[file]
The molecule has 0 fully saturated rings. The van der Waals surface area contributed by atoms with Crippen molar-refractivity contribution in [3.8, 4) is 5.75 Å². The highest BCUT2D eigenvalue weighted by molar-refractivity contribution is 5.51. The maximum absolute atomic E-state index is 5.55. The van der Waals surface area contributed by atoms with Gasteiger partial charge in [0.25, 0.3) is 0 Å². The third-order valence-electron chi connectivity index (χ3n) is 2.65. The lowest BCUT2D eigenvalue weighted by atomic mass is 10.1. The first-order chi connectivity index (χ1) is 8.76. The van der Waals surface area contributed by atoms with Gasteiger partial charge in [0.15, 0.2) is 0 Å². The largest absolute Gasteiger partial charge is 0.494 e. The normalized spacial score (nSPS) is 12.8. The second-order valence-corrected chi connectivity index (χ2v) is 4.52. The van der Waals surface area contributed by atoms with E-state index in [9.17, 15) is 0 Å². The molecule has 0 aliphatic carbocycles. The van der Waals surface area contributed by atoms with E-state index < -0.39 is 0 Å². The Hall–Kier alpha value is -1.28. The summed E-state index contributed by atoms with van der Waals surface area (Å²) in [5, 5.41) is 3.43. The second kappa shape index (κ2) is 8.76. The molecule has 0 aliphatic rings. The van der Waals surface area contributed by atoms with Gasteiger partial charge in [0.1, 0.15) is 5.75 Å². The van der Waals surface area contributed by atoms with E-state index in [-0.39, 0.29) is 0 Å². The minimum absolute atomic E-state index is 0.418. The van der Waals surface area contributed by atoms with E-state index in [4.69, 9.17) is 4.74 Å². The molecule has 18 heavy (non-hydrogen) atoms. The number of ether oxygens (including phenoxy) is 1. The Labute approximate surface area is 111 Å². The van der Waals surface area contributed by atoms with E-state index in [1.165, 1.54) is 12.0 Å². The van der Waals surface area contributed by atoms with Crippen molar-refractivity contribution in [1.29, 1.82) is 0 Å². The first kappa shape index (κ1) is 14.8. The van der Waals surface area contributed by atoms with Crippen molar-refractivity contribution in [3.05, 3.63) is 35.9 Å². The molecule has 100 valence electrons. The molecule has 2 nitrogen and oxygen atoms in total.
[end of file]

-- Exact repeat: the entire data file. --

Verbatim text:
The molecule has 0 fully saturated rings. The van der Waals surface area contributed by atoms with Crippen molar-refractivity contribution in [3.8, 4) is 5.75 Å². The highest BCUT2D eigenvalue weighted by molar-refractivity contribution is 5.51. The maximum absolute atomic E-state index is 5.55. The van der Waals surface area contributed by atoms with Gasteiger partial charge in [0.25, 0.3) is 0 Å². The third-order valence-electron chi connectivity index (χ3n) is 2.65. The lowest BCUT2D eigenvalue weighted by atomic mass is 10.1. The first-order chi connectivity index (χ1) is 8.76. The van der Waals surface area contributed by atoms with Gasteiger partial charge in [0.15, 0.2) is 0 Å². The largest absolute Gasteiger partial charge is 0.494 e. The normalized spacial score (nSPS) is 12.8. The second-order valence-corrected chi connectivity index (χ2v) is 4.52. The van der Waals surface area contributed by atoms with E-state index in [9.17, 15) is 0 Å². The molecule has 0 aliphatic carbocycles. The van der Waals surface area contributed by atoms with E-state index < -0.39 is 0 Å². The Hall–Kier alpha value is -1.28. The summed E-state index contributed by atoms with van der Waals surface area (Å²) in [5, 5.41) is 3.43. The second kappa shape index (κ2) is 8.76. The molecule has 0 aliphatic rings. The van der Waals surface area contributed by atoms with Gasteiger partial charge in [0.1, 0.15) is 5.75 Å². The van der Waals surface area contributed by atoms with E-state index in [-0.39, 0.29) is 0 Å². The minimum absolute atomic E-state index is 0.418. The van der Waals surface area contributed by atoms with E-state index in [4.69, 9.17) is 4.74 Å². The molecule has 18 heavy (non-hydrogen) atoms. The number of ether oxygens (including phenoxy) is 1. The Labute approximate surface area is 111 Å². The van der Waals surface area contributed by atoms with E-state index in [1.165, 1.54) is 12.0 Å². The van der Waals surface area contributed by atoms with Crippen molar-refractivity contribution in [1.29, 1.82) is 0 Å². The first kappa shape index (κ1) is 14.8. The van der Waals surface area contributed by atoms with Crippen molar-refractivity contribution in [3.05, 3.63) is 35.9 Å². The molecule has 100 valence electrons. The molecule has 2 nitrogen and oxygen atoms in total.